In the closing scene of Charles Bock’s 2008 debut novel Beautiful Children, we see an unkempt, tormented teenager scrabbling over desert sand dunes outside of Las Vegas in the dead of night, trying desperately to reverse an event that will sear itself onto his future identity, as he wonders: “Just what am I supposed to do now?”
This March, ten years after Beautiful Children won the Sue Kaufman Prize for First Fiction and was named a New York Times Notable Book of the Year, Bock brings us his second novel, Alice & Oliver—and that question of existential paralysis, once whispered into the desert darkness, is now shouted forcefully into life’s most definitive darkness: death. Based closely on the true story of Bock’s wife’s diagnosis with cancer four months after the birth of their first child, the novel accompanies Alice and Oliver, a young couple with a new baby living in New York in the 1990s, on their passage of treating the disease that will eventually kill her.
“A horrible thing happened,” Bock says. “Just a random terrible, terrible thing. What are we supposed to do? It doesn’t make sense and it’s not fair and there’s no key or answer or way through it. It’s just a perpetual, huge state of shock… But I very much wanted my daughter to understand what her mom went through to try and stick around—to keep being her mom. I also wanted it to be a real, excellent piece of writing.”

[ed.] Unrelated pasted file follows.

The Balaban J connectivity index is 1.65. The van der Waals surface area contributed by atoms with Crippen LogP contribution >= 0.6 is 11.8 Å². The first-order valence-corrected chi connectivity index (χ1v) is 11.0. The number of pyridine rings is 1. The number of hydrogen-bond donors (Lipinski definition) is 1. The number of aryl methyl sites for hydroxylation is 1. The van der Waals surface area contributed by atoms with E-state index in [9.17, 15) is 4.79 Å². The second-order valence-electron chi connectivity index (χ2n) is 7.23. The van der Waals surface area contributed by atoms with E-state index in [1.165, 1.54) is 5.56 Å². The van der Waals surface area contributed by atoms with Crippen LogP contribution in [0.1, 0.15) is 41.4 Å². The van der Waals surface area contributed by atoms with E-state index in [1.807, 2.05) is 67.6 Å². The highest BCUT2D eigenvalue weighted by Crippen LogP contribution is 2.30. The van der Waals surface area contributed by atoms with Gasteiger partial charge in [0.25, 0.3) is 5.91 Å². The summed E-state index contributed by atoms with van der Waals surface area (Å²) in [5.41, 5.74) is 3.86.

Readers familiar with Bock’s past work will find his prose now more spare and intimate, as he folds vivid, flawed and lovable characters into a hospital universe that is both clinically sterile and thick with humanity—porous within a Manhattan when the Meatpacking District still stank of pig guts and Alphabet City was a place you might take someone you’d like to see mugged for their shoes.
While there is much to admire in Alice & Oliver, from small flurries of arresting description to its blanket heartbreaking effect, perhaps its greatest triumph is that in facing the ultimate unanswerable tragedy, Bock seems to have finally found something like an answer to that incessant question: What are we supposed to do now?
“This book comes from a point of understanding,” he says. “We still have the moments we have. After a good friend of mine first heard me read from the book, he just said, ‘I’ve got to go. I just got to go home and tell my wife and my kids that I love them. I’ve got to go.’ And I think that… that’s about all I could ask.”